Wednesday, May 9, 2012

Two Convenient Japanese Phrases

(posted; Etymology page) 
We have really useful two phrases in Japanese; 
One 宜しくお願いします。Yoroshiku onegai shimasu ",   The other " 頑張って。 ganbatte", both of which we always have trouble to translate into English.  I wonder if I can send the concepts of them to you correctly,

*Yoroshiku onegai shimasu………This phrase is kind of a all-rounder in  many situations.  Main concept of this phrase is asking favors to others. Culturally,  politeness and modesty is our virtue. So, these English phrases might be close.
I beg your kindness.  I thank you for your kindness.  I thank you for your hard work in advance.  (To someone 'whoever they are' going to do some job for you; doctor. gardener. painter. carpenter...) You are asking good job from them euphemistically, in a generous way in advance.
I beg your kindness for my children. (to your children's teacher)     Send my regards to ~. (sending regards can be also said "yoroshiku" in Japanese)

*Ganbatte………This is the phrase we use to back up people or cheer them up for whatever the situation of hardship they are in. 
Keep your chin up.  Go for it!   Hang in there!  Keep it up!
I know these phrases are used in some different situations, but this phrase can be used for all of them.

I'd appreciate it if you tell me somewhere you think it not correct here. Or, I am really glad if teach me some English phrase that you think it useful if non-English speaker to learn. Thank you very much from bottom of my heart for reading(^^;)

11 comments:

Liz said...

Thank you for teaching us some Japanese phrases - I wonder if I will ever get to try them out. Sometimes we have visitors from all over the world who arrive on cruise ships in Greenock - I will write the phrases down and keep them in case I need them. If you ever want to know any Scottish phrases, just let me know!
Liz @ Shortbread & Ginger

Shelly said...

My dear friend Miyako, I would love to sit in on your class sometime where you can teach me some Japanese. I'm afraid my brain is already too hopelessly old to learn it, but I think it is a most exquisite sounding language and you are a wonderful and talented teacher. I learn from you! Thank you!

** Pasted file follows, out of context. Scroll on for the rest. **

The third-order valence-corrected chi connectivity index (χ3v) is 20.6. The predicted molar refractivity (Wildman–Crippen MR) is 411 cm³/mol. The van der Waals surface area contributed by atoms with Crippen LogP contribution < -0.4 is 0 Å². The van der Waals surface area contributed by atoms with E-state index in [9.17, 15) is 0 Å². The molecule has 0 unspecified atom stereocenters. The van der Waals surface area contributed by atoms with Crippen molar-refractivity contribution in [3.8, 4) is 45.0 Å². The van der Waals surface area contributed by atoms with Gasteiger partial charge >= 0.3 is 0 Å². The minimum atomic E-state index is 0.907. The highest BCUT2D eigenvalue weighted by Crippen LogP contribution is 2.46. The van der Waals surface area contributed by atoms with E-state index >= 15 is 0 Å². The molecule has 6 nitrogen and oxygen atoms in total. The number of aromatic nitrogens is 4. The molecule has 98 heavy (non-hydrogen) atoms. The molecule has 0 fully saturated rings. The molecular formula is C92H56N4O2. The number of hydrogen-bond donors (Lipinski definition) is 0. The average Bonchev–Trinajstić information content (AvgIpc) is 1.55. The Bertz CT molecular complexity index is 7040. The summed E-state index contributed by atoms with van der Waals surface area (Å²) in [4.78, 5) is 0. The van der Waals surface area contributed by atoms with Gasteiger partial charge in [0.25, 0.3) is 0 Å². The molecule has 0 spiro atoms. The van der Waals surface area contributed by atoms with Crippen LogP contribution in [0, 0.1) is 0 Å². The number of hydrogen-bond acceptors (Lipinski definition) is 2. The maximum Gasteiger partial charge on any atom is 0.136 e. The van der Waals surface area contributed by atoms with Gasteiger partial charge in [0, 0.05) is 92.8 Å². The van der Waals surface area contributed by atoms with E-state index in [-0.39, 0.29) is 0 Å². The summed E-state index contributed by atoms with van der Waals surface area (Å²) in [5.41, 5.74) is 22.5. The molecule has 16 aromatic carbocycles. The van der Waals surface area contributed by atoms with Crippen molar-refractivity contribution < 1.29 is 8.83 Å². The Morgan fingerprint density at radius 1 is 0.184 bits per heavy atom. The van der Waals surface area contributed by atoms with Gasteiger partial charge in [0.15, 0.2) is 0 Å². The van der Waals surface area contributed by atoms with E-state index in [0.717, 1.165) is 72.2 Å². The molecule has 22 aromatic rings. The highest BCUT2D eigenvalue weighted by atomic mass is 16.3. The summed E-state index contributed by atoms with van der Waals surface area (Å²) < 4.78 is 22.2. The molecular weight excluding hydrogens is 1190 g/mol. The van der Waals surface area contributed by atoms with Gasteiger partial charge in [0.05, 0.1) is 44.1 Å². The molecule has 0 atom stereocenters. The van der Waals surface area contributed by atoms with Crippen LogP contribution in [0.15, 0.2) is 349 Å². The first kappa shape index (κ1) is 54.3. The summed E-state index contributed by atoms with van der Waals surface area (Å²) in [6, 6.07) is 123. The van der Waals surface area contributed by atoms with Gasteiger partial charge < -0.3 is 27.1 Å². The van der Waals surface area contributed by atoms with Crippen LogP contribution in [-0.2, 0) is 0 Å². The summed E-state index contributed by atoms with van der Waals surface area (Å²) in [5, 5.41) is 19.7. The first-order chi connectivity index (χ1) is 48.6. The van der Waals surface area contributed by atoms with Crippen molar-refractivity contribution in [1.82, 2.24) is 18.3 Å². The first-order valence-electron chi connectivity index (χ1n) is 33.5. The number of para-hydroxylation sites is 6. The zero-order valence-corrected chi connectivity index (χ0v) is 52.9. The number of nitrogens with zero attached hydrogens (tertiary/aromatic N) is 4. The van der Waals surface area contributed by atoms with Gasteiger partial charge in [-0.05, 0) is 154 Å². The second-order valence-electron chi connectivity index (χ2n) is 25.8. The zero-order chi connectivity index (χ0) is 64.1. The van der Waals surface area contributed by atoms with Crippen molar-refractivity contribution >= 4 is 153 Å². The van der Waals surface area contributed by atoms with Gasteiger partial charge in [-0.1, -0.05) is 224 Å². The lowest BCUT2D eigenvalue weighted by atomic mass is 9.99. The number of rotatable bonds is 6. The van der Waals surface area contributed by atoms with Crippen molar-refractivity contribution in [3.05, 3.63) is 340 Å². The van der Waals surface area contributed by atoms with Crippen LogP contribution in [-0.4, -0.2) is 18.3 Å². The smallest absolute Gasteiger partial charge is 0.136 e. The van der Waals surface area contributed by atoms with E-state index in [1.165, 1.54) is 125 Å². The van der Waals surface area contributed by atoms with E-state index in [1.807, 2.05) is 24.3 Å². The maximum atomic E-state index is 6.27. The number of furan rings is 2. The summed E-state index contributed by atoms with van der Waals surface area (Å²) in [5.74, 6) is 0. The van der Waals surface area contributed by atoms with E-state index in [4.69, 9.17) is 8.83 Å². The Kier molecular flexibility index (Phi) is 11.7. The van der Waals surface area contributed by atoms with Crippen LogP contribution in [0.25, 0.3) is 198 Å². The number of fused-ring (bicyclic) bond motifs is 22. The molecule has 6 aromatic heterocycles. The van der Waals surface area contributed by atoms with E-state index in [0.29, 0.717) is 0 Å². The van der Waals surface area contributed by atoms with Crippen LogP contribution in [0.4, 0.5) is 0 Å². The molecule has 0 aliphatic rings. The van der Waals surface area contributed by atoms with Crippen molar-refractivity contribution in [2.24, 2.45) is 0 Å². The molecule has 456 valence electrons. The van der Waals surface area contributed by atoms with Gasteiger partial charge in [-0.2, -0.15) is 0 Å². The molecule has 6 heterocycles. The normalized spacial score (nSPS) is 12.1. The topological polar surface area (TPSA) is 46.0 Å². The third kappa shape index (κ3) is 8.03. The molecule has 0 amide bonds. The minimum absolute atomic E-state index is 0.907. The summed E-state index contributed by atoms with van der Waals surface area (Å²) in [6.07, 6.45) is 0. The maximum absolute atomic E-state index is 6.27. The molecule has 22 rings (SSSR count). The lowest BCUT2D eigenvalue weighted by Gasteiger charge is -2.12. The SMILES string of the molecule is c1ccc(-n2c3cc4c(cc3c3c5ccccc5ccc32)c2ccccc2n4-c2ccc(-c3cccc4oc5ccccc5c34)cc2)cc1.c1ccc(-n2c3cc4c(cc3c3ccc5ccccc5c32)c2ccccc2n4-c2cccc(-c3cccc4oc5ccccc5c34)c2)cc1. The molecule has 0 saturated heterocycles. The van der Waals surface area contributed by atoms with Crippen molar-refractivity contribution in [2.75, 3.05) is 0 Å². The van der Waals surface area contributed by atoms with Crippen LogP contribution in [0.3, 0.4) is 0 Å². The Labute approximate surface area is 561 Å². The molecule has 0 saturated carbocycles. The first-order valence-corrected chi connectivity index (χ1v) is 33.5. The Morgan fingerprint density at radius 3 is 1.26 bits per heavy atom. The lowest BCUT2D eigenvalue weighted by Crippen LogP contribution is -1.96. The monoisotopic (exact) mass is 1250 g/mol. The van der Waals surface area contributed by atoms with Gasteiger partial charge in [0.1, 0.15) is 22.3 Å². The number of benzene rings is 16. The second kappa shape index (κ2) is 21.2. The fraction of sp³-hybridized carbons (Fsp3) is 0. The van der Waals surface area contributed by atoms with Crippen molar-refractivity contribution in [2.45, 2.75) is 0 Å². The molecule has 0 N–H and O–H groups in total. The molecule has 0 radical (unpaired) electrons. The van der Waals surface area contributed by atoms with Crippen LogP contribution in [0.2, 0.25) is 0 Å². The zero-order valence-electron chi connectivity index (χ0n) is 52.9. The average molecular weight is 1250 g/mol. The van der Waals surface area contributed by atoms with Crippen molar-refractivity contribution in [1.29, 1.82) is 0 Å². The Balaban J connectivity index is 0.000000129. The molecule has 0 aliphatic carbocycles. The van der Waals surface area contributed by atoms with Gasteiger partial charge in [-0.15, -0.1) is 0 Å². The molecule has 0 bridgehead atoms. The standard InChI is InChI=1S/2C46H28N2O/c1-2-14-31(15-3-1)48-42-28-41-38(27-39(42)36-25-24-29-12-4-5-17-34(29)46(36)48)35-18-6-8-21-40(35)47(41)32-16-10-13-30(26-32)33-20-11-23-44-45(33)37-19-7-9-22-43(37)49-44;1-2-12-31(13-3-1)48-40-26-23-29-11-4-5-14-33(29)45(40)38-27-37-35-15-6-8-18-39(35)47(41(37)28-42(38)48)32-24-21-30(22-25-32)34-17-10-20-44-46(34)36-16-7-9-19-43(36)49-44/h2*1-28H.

maddyrose said...

I love trying to learn other languages but fear I am getting too old for things to find a place to stay in this head of mine. When I was in school I studied several languages but once away from school and with nobody to practice with I started loosing what I had learned. I have always thought it would be wonderful to speak dozens of languages and am impressed by people who can speak more than one. I hope you are having a wonderful week. Love from your bs, Maddy

Tamago said...

Hi Miyako san. Excellent translation and explanation for these words! I often find it difficult to translate 'Yoroshiku onegai shimasu' into English. It is such a convenient phrase but since it is used in many situations, we have to translate differently according to the situation. Learning different languages is hard but very interesting :-)

Thisisme. said...

Dear Miyako, Oh, you have explained those phrases so well to us my dear friend. Your English really is so good - I already knew of the word 'ganbatte' from what you told me when my hubby was building the greehouse. Hee Hee! Lovely post, and, again, I have to say that your blog just looks so pretty.

Belle said...

You have made no English mistakes, Miyako. To thank someone before they do something for you doesn't have a phrase in our language as far as I know.

To praise someone or cheer them up - I would say 'being supportive' is the best phrase for that. Have a lovely day, dear friend.

Mariette VandenMunckhof-Vedder said...

Dearest Miyako,

As a non-English born person I'm for sure not the one to correct you on that. I only can admire you for the ability to interweave two such different cultures and languages together. You said it so well, culturally politeness and modesty is your virtue as a people.
Often I had to explain that certain situations where Americans were not very polite, that the Japanese will always smile and be polite. The Americans assumed that they were correct and even funny all the time... Which they were NOT!
But it is hard for those that don't know different cultures. Not only the words you speak, but the cultural feeling is laid into a language...
Love to you dear friend,

Mariette

Mina said...

Sweet Miyako, your translations are perfection! I am so impressed with you and your language skills. Thank you so much for sharing the beauty and kindness of your Japanese culture. I learn so much from you, my precious friend.

africanaussie said...

I like the idea of thanking someone in advance for what they are about to do! I am not sure I would be pronouncing the words correctly though.

Michiko Johnson said...

Dearest Miyako san,
It was all ways happy for reading about from you..
All things wish for happy and some all times with too used for in some different situations.
Miyako san,
I think is so beautiful our words are thinking for Japanese language.
You are doing very well with Home Page.
Please take care for you ....
Michiko




Michiko

Jo-Anne's Rambling said...

Thank you for this I find other languages to be fasanating I wish I could speak another language....